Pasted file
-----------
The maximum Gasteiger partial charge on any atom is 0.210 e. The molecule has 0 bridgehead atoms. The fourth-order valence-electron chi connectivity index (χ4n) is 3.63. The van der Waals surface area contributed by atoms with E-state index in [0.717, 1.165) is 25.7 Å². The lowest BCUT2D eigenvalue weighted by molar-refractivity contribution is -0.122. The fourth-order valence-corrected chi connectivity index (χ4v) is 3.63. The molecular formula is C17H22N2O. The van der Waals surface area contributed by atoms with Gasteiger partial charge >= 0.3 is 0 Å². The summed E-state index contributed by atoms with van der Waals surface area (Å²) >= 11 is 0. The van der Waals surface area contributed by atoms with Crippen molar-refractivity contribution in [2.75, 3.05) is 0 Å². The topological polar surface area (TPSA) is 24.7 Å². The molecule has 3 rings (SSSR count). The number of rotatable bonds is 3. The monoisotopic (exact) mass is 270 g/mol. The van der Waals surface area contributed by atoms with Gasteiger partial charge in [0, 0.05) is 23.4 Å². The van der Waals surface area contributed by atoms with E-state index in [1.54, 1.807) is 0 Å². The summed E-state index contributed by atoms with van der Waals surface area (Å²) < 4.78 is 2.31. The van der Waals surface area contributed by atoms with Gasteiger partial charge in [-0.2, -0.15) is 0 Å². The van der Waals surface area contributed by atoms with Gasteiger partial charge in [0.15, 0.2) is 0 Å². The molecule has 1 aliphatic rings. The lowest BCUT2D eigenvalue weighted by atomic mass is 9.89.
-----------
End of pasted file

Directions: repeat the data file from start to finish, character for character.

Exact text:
The maximum Gasteiger partial charge on any atom is 0.210 e. The molecule has 0 bridgehead atoms. The fourth-order valence-electron chi connectivity index (χ4n) is 3.63. The van der Waals surface area contributed by atoms with E-state index in [0.717, 1.165) is 25.7 Å². The lowest BCUT2D eigenvalue weighted by molar-refractivity contribution is -0.122. The fourth-order valence-corrected chi connectivity index (χ4v) is 3.63. The molecular formula is C17H22N2O. The van der Waals surface area contributed by atoms with Gasteiger partial charge >= 0.3 is 0 Å². The summed E-state index contributed by atoms with van der Waals surface area (Å²) >= 11 is 0. The van der Waals surface area contributed by atoms with Crippen molar-refractivity contribution in [2.75, 3.05) is 0 Å². The topological polar surface area (TPSA) is 24.7 Å². The molecule has 3 rings (SSSR count). The number of rotatable bonds is 3. The monoisotopic (exact) mass is 270 g/mol. The van der Waals surface area contributed by atoms with Gasteiger partial charge in [0, 0.05) is 23.4 Å². The van der Waals surface area contributed by atoms with E-state index in [1.54, 1.807) is 0 Å². The summed E-state index contributed by atoms with van der Waals surface area (Å²) < 4.78 is 2.31. The van der Waals surface area contributed by atoms with Gasteiger partial charge in [-0.2, -0.15) is 0 Å². The van der Waals surface area contributed by atoms with Gasteiger partial charge in [0.15, 0.2) is 0 Å². The molecule has 1 aliphatic rings. The lowest BCUT2D eigenvalue weighted by atomic mass is 9.89.